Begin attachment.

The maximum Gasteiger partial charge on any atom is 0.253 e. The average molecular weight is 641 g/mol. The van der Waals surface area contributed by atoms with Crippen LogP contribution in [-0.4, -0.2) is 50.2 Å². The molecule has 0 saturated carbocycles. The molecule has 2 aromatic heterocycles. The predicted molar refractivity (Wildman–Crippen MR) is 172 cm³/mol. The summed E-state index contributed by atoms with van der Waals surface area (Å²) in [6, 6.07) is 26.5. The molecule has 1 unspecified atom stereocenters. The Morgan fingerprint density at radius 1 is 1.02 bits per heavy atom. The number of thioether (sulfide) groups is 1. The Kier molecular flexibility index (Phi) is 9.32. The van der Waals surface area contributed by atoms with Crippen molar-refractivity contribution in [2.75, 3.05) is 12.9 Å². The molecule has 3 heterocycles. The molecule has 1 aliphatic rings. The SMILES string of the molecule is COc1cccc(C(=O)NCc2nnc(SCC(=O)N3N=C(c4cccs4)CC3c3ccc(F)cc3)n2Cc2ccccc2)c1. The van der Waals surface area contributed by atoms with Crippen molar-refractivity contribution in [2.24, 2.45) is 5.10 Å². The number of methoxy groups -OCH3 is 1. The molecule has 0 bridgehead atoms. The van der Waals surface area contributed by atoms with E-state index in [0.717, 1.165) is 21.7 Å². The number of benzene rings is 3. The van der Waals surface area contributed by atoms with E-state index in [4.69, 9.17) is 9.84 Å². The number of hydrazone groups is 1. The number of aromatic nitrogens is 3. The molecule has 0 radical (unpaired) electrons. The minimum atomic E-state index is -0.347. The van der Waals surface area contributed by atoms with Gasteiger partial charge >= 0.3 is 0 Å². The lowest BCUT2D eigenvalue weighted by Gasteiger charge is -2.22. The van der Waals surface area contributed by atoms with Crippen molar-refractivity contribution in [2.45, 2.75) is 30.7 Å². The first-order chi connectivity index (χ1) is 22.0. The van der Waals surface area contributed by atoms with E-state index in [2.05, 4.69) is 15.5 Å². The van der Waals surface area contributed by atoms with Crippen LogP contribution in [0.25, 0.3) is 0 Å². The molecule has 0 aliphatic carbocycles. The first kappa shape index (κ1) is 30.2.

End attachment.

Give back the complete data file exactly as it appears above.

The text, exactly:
The maximum Gasteiger partial charge on any atom is 0.253 e. The average molecular weight is 641 g/mol. The van der Waals surface area contributed by atoms with Crippen LogP contribution in [-0.4, -0.2) is 50.2 Å². The molecule has 0 saturated carbocycles. The molecule has 2 aromatic heterocycles. The predicted molar refractivity (Wildman–Crippen MR) is 172 cm³/mol. The summed E-state index contributed by atoms with van der Waals surface area (Å²) in [6, 6.07) is 26.5. The molecule has 1 unspecified atom stereocenters. The Morgan fingerprint density at radius 1 is 1.02 bits per heavy atom. The number of thioether (sulfide) groups is 1. The Kier molecular flexibility index (Phi) is 9.32. The van der Waals surface area contributed by atoms with Crippen molar-refractivity contribution in [2.75, 3.05) is 12.9 Å². The molecule has 3 heterocycles. The molecule has 1 aliphatic rings. The SMILES string of the molecule is COc1cccc(C(=O)NCc2nnc(SCC(=O)N3N=C(c4cccs4)CC3c3ccc(F)cc3)n2Cc2ccccc2)c1. The van der Waals surface area contributed by atoms with Crippen molar-refractivity contribution in [2.24, 2.45) is 5.10 Å². The number of methoxy groups -OCH3 is 1. The molecule has 0 bridgehead atoms. The van der Waals surface area contributed by atoms with E-state index in [0.717, 1.165) is 21.7 Å². The number of benzene rings is 3. The van der Waals surface area contributed by atoms with E-state index in [4.69, 9.17) is 9.84 Å². The number of hydrazone groups is 1. The number of aromatic nitrogens is 3. The molecule has 0 radical (unpaired) electrons. The minimum atomic E-state index is -0.347. The van der Waals surface area contributed by atoms with Gasteiger partial charge >= 0.3 is 0 Å². The lowest BCUT2D eigenvalue weighted by Gasteiger charge is -2.22. The van der Waals surface area contributed by atoms with Crippen molar-refractivity contribution in [2.45, 2.75) is 30.7 Å². The first-order chi connectivity index (χ1) is 22.0. The van der Waals surface area contributed by atoms with E-state index in [2.05, 4.69) is 15.5 Å². The van der Waals surface area contributed by atoms with Crippen LogP contribution in [0.25, 0.3) is 0 Å². The molecule has 0 aliphatic carbocycles. The first kappa shape index (κ1) is 30.2.